Node/aorta and node/liver SUV ratios from (18)F-FDG PET/CT may improve the detection of occult mediastinal lymph node metastases in patients with non-small cell lung carcinoma.
ABSTRACT Research suggests that the semiquantitative determination of nodal (18)F-fluorodeoxyglucose (FDG) uptake on positron emission tomography (PET)/computed tomography (CT) may be useful for the assessment of mediastinal metastases in patients with non-small-cell lung carcinoma (NSCLC). The aim of this study was to evaluate the diagnostic ability of using different standardized uptake value (SUV) parameters in the detection of ipsilateral mediastinal (N2) disease.
A total of 102 patients newly diagnosed with non-small-cell lung carcinoma who underwent (18)F-FDG PET/CT before surgery and had not received prior therapy were retrospectively included. All patients underwent surgical resection of the primary tumor and mediastinal lymph node dissection. On a station-based analysis, different SUV parameters (eg, mediastinal lymph node SUV, node/aorta SUV ratio, and node/liver SUV ratio) were evaluated using the histopathologic results as the reference standard. The optimal cutoff value for each SUV parameter was determined with receiver-operating characteristic curve analysis.
The areas under the receiver-operating characteristic curves were 0.674, 0.693, and 0.715 for node SUV, node/aorta SUV ratio, and node/liver SUV ratio, respectively (P < .05). With cutoff values of 3.15, 1.37, and 1.02 for node SUV, node/aorta SUV ratio, and node/liver SUV ratio, respectively, the sensitivity of (18)F-FDG PET/CT for N2 staging was 57.1%, 85.7%, and 71.4%, and specificity was 74.2%, 50.5%, and 61.9%.
Compared to node SUV alone, the use of node/aorta and node/liver SUV ratios resulted in improved detection of N2 metastases. The two SUV parameters may potentially improve the diagnostic accuracy of (18)F-FDG PET/CT for the diagnosis of N2 disease in patients with non-small-cell lung carcinoma.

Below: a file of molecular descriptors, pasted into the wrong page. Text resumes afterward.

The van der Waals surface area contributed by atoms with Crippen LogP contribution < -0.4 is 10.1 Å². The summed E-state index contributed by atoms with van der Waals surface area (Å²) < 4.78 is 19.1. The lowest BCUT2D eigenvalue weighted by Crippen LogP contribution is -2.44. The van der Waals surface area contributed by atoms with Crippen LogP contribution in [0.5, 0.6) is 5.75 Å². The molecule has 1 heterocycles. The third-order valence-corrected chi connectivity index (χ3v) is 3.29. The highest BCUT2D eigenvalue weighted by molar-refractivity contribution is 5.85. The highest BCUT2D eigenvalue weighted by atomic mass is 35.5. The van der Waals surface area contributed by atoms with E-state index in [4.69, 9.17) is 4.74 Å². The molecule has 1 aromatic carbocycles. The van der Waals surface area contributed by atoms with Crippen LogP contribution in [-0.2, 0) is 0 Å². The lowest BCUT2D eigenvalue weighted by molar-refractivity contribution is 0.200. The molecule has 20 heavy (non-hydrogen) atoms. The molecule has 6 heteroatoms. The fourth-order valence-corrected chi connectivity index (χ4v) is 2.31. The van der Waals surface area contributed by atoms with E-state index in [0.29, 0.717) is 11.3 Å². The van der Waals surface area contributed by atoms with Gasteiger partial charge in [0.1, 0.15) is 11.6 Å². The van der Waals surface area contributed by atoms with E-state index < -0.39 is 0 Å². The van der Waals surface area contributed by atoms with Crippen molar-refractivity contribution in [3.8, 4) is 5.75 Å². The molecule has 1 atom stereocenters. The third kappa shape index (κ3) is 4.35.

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ABSTRACT: PURPOSE: To investigate the specific imaging findings of multidetector row CT (MDCT) and PET/CT with(18)F-FDG in cardiac dominant diffuse large B-cell lymphoma (DLBCL) in comparison with other cardiac tumours. METHODS: Five patients with DLBCL and 12 patients with other cardiac tumours including pericardial tumours were retrospectively reviewed. Among the patients with other cardiac tumours, seven had metastatic tumours, three had benign tumours, and two had other malignant cardiac tumours. The location of the cardiac mass, the encasement of the coronary artery surrounded by the mass, and pericardial effusion were evaluated using MDCT. The disease activity of the cardiac tumour was also evaluated by PET/CT. RESULTS: Four of the five DLBCL patients had primarily right-sided cardiac lesions, which was seen significantly more frequently in DLBCL than in other cardiac tumours (p = 0.028). All cardiac DLBCL lesions were located around the atrioventricular groove and encased the coronary arteries. ECG-gated cardiac MDCT showed that there was no apparent stenosis of the coronary arteries. Large amounts of pericardial effusion were seen in all DLBCL patients. PET/CT revealed significantly higher FDG uptake in DLBCL than in other cardiac malignant tumours, with no overlap (p = 0.0007). CONCLUSION: The combination of a right-sided cardiac mass with a large pericardial effusion and no apparent stenosis of the encased coronary artery revealed by MDCT and a high maximum standard uptake value were the specific findings in cardiac dominant DLBCL.European Journal of Nuclear Medicine 05/2013; · 4.53 Impact Factor
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ABSTRACT: Introduction The aim of this study was to identify radiological factors that may reduce false-positive results and increase diagnostic accuracy when staging the mediastinum of patients with non-small cell lung carcinoma (NSCLC). Methods This was a retrospective, interdisciplinary, per-node analysis study. We included patients with NSCLC and mediastinal nodes with an SUV max in the range of 2.5 to 4.0 on PET-CT. We hypothesized that the greatest number of false positive cases would occur in this cohort of patients. Results A total of 92 mediastinal lymph nodes were analyzed in 44 patients. Mediastinal disease (N2/N3) was histologically confirmed in 15 of 44 patients and in 34 of 92 lymph nodes; positive predictive value of 37% and false positive rate of 63%. Lymph node SUV max, tumor size, ratio of node SUV max to tumor SUV max (SUVn/SUVp), and ratio of node SUV max to node size (SUV n/SADn) were significantly higher in true positive cases. Using a threshold of 0.3 for SUV node/tumor and 3 for SUV node/size yielded sensitivities of 91% and 71% and specificities of 71% and 69% respectively for the detection of mediastinal disease. Using both ratios in combination resulted in a sensitivity of 65% and a specificity of 88%. Concurrent benign lung disease was observed significantly more frequently in false-positive cases. Conclusion SUVn/SUVpt and SUVn/SADn may be complimentary to conventional visual interpretation and SUV max measurement in the assessment of mediastinal disease in patients with NSCLCEuropean journal of radiology 01/2014; · 2.65 Impact Factor